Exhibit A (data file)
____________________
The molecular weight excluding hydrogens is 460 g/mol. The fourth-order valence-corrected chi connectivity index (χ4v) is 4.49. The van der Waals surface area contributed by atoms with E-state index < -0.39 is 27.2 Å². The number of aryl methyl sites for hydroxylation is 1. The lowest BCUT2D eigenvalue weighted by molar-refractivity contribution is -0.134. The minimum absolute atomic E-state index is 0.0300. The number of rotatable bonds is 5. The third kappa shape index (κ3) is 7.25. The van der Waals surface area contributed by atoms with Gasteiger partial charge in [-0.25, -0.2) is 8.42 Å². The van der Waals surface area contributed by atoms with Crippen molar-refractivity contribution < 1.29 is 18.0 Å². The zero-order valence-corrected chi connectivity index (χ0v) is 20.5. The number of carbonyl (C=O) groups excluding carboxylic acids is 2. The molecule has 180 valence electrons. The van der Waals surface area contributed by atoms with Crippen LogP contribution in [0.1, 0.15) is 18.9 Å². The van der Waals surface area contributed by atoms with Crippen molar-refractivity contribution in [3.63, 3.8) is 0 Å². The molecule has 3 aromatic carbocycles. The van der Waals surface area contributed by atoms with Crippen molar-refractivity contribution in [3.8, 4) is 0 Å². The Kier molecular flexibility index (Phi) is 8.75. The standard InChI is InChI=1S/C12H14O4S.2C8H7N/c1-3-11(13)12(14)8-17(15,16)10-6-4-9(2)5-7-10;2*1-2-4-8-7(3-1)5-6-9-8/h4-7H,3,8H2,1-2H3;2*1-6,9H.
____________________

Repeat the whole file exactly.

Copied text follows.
The molecular weight excluding hydrogens is 460 g/mol. The fourth-order valence-corrected chi connectivity index (χ4v) is 4.49. The van der Waals surface area contributed by atoms with E-state index < -0.39 is 27.2 Å². The number of aryl methyl sites for hydroxylation is 1. The lowest BCUT2D eigenvalue weighted by molar-refractivity contribution is -0.134. The minimum absolute atomic E-state index is 0.0300. The number of rotatable bonds is 5. The third kappa shape index (κ3) is 7.25. The van der Waals surface area contributed by atoms with Gasteiger partial charge in [-0.25, -0.2) is 8.42 Å². The van der Waals surface area contributed by atoms with Crippen molar-refractivity contribution < 1.29 is 18.0 Å². The zero-order valence-corrected chi connectivity index (χ0v) is 20.5. The number of carbonyl (C=O) groups excluding carboxylic acids is 2. The molecule has 180 valence electrons. The van der Waals surface area contributed by atoms with Crippen LogP contribution in [0.1, 0.15) is 18.9 Å². The van der Waals surface area contributed by atoms with Crippen molar-refractivity contribution in [3.63, 3.8) is 0 Å². The molecule has 3 aromatic carbocycles. The van der Waals surface area contributed by atoms with Crippen molar-refractivity contribution in [3.8, 4) is 0 Å². The Kier molecular flexibility index (Phi) is 8.75. The standard InChI is InChI=1S/C12H14O4S.2C8H7N/c1-3-11(13)12(14)8-17(15,16)10-6-4-9(2)5-7-10;2*1-2-4-8-7(3-1)5-6-9-8/h4-7H,3,8H2,1-2H3;2*1-6,9H.